There are no magic bullets to business success. All businesses need these three tools.

Get in touch to discuss how we can work together – to help you gain control of your business.

“Dreams x Goals x Plans x Actions = Your success” – Brad Sugars


Transforming Businesses and Optimising Accounting Processes with Cloud-based Solutions

Transforming Businesses and Optimising Accounting Processes with Cloud-based Solutions 

Preparing business plans and reconciling accounts regularly are imperative in any business’ accounting process. However, as a business owner, the accounting to-do list is hard to manage without the help of experts.

Entrepreneurs need to keep up with the changing times, and be open to using new tools that help with operating one’s tax and accounting operations. With the emergence of cloud accounting, businesses need to adapt, as time is becoming more and more of a valuable resource, and consumer behaviour and client expectations shift every day. Businesses need adequate tools and proper training to use these tools in order to keep up and remain competitive within their industry.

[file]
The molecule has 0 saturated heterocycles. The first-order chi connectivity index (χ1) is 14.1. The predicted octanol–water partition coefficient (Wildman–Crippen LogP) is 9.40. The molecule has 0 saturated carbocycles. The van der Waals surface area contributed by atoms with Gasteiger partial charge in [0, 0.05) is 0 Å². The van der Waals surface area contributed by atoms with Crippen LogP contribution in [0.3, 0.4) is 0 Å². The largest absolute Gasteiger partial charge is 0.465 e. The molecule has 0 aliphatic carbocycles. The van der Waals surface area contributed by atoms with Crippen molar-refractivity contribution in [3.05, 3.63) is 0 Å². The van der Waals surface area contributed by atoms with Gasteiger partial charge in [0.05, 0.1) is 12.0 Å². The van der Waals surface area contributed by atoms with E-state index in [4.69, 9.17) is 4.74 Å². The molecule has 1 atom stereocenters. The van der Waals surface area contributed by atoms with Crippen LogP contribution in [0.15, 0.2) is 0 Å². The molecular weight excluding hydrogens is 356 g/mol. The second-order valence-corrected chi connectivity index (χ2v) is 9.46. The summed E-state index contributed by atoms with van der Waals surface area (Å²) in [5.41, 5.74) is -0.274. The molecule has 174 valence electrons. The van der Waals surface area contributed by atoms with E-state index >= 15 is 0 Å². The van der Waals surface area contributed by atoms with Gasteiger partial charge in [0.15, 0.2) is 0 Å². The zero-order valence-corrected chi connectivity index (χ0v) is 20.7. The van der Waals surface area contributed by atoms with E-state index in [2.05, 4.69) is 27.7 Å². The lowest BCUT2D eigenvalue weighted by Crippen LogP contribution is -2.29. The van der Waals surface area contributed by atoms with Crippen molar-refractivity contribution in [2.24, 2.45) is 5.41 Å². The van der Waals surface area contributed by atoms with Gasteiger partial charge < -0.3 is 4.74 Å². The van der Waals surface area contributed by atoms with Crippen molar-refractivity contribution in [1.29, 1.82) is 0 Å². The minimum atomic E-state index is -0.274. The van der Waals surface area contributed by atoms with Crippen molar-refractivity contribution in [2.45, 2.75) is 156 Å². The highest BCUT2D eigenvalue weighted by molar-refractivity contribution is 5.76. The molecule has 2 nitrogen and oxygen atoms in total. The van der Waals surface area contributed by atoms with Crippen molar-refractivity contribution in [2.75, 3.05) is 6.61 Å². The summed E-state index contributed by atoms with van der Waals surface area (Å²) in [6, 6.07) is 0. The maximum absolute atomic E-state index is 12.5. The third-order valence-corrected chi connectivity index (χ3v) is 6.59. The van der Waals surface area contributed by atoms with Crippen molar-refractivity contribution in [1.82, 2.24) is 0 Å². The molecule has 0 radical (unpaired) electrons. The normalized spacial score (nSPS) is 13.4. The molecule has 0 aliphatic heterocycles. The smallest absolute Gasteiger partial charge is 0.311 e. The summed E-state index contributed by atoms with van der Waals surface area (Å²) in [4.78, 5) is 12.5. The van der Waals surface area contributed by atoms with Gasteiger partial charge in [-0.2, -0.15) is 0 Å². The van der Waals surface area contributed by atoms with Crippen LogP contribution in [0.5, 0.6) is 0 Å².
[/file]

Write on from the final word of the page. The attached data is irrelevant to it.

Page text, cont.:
GoFi8ure values these emerging technologies, maximising their worth to help level up clients accounting systems and processes. The accounting services company offers Xero training, accounting, and cloud integration that can transform businesses and the way they tackle their accounting tasks. As cloud integration specialists, GoFi8ure eases companies’ load when it comes to administrative and time-consuming tasks.

GoFi8ure wants business owners to leave their requirements to the experts, to arrange all of their accounting requirements, tax obligations, and more – providing them with first-rate accounting solutions. GoFi8ure’s in-house tax experts and tax accountants help business owner employ effective strategies that will benefit businesses. One of GoFi8ure’s area of expertise is helping business owners file their business and personal tax returns accurately and on time. GoFi8ure is a proud member of the Accountants and Tax Agents Institute of New Zealand and a recognised Tax Agent with Inland Revenue.